Two of largest layoffs in 2015 occurred at food processors: Dairy Farmers of America in Plymouth (304), and ConAgra Foods in Ripon (285). Other large layoffs included a nursing facility (287) and a manufacturer of sealed air components (300). Four companies in the mining industry laid workers off, three of which were in the Western part of the state where frac sand mining grew rapidly in the past few years and, in response to consistently low gasoline prices, recently contracted.

Layoffs spanned the state
         Workers across the state felt the impact of layoffs last year, with layoffs scattered throughout Wisconsin. As expected, the more heavily populated areas, including the areas surrounding Milwaukee, Madison, La Crosse and Green Bay had the highest amounts of affected workers.

The radio buttons on the visualization help illustrate the industries impacted in each part of the state. The Northwestern part of the state was disproportionately impacted by layoffs in the mining industry. Cuts in food processing were confined to the Southeastern portion of the state: a ConAgra cookie plant in Ripon, two dairy processors near Sheboygan, Oscar Mayer foods in Madison, and McCain foods in Fort Atkinson. Four companies in the Eastern half of the state shed jobs in metal machining and sales. Manufacturing cuts dotted the entire map, but placed most heavily in the Milwaukee area. Cuts in medical fields, while they also dotted the entire state, disproportionately impacted less populated areas of Northwestern Wisconsin.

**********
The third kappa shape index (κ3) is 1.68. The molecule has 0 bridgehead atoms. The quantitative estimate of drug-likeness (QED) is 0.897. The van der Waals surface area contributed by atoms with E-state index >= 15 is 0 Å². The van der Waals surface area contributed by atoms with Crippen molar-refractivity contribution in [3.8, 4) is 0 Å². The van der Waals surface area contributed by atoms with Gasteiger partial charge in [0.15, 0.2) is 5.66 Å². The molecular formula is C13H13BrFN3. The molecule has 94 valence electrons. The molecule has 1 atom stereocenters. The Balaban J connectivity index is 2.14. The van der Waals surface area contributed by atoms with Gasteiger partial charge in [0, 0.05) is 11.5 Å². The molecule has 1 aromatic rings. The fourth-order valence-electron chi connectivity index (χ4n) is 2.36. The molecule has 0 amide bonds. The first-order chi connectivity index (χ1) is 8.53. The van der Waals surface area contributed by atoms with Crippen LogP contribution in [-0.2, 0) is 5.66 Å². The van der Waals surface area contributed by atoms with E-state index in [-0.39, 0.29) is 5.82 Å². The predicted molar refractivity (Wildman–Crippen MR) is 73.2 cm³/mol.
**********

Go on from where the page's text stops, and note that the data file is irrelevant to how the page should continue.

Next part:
One city that was spared layoff filings in 2015: Janesville. The home of the former General Motors plant saw zero layoff filings last year. And recently, the city council approved a package of incentives to bring SHINE Medical Technologies to town. The company plans to create 130 new jobs with average salaries of between $50,000 and $60,000. While it doesn’t begin to make up for the jobs lost, Speaker of the House Paul Ryan, whose hometown is Janesville, hopes the project will inspire other high-tech companies to build in Janesville.

Long-time city council member Sam Liebert believes SHINE will help the city reinvent its reputation as a good place to do business: “I like to think that Janesville is a town of progress.”